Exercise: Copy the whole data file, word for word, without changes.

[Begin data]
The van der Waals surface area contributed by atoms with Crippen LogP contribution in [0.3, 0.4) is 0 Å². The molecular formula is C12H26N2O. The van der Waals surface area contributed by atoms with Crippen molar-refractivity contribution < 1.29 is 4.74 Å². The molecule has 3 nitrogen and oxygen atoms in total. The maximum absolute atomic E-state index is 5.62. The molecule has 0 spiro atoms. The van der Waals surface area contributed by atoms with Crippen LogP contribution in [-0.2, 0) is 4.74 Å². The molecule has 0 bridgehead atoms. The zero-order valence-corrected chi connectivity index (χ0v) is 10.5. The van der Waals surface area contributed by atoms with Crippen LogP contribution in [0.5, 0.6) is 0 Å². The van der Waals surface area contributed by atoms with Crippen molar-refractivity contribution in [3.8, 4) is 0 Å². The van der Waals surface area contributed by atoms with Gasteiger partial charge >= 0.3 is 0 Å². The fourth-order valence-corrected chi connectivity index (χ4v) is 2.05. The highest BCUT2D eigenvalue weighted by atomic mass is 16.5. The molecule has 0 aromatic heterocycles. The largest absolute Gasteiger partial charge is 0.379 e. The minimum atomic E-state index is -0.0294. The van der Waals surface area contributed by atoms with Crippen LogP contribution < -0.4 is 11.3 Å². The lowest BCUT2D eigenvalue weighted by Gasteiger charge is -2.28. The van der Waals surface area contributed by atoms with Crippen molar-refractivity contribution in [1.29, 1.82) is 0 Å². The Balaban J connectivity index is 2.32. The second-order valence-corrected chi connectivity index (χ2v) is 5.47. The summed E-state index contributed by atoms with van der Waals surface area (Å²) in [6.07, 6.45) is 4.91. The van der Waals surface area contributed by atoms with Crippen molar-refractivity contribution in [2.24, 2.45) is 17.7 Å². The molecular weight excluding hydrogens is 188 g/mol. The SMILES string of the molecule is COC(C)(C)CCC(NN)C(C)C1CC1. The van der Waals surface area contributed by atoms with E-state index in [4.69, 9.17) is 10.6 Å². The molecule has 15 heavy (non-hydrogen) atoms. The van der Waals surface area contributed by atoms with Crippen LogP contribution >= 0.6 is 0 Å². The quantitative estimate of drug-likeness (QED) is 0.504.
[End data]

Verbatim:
The van der Waals surface area contributed by atoms with Crippen LogP contribution in [0.3, 0.4) is 0 Å². The molecular formula is C12H26N2O. The van der Waals surface area contributed by atoms with Crippen molar-refractivity contribution < 1.29 is 4.74 Å². The molecule has 3 nitrogen and oxygen atoms in total. The maximum absolute atomic E-state index is 5.62. The molecule has 0 spiro atoms. The van der Waals surface area contributed by atoms with Crippen LogP contribution in [-0.2, 0) is 4.74 Å². The molecule has 0 bridgehead atoms. The zero-order valence-corrected chi connectivity index (χ0v) is 10.5. The van der Waals surface area contributed by atoms with Crippen LogP contribution in [0.5, 0.6) is 0 Å². The van der Waals surface area contributed by atoms with Crippen molar-refractivity contribution in [3.8, 4) is 0 Å². The van der Waals surface area contributed by atoms with Gasteiger partial charge >= 0.3 is 0 Å². The fourth-order valence-corrected chi connectivity index (χ4v) is 2.05. The highest BCUT2D eigenvalue weighted by atomic mass is 16.5. The molecule has 0 aromatic heterocycles. The largest absolute Gasteiger partial charge is 0.379 e. The minimum atomic E-state index is -0.0294. The van der Waals surface area contributed by atoms with Crippen LogP contribution < -0.4 is 11.3 Å². The lowest BCUT2D eigenvalue weighted by Gasteiger charge is -2.28. The van der Waals surface area contributed by atoms with Crippen molar-refractivity contribution in [1.29, 1.82) is 0 Å². The Balaban J connectivity index is 2.32. The second-order valence-corrected chi connectivity index (χ2v) is 5.47. The summed E-state index contributed by atoms with van der Waals surface area (Å²) in [6.07, 6.45) is 4.91. The van der Waals surface area contributed by atoms with Crippen molar-refractivity contribution in [2.24, 2.45) is 17.7 Å². The molecular weight excluding hydrogens is 188 g/mol. The SMILES string of the molecule is COC(C)(C)CCC(NN)C(C)C1CC1. The van der Waals surface area contributed by atoms with E-state index in [4.69, 9.17) is 10.6 Å². The molecule has 15 heavy (non-hydrogen) atoms. The van der Waals surface area contributed by atoms with Crippen LogP contribution >= 0.6 is 0 Å². The quantitative estimate of drug-likeness (QED) is 0.504.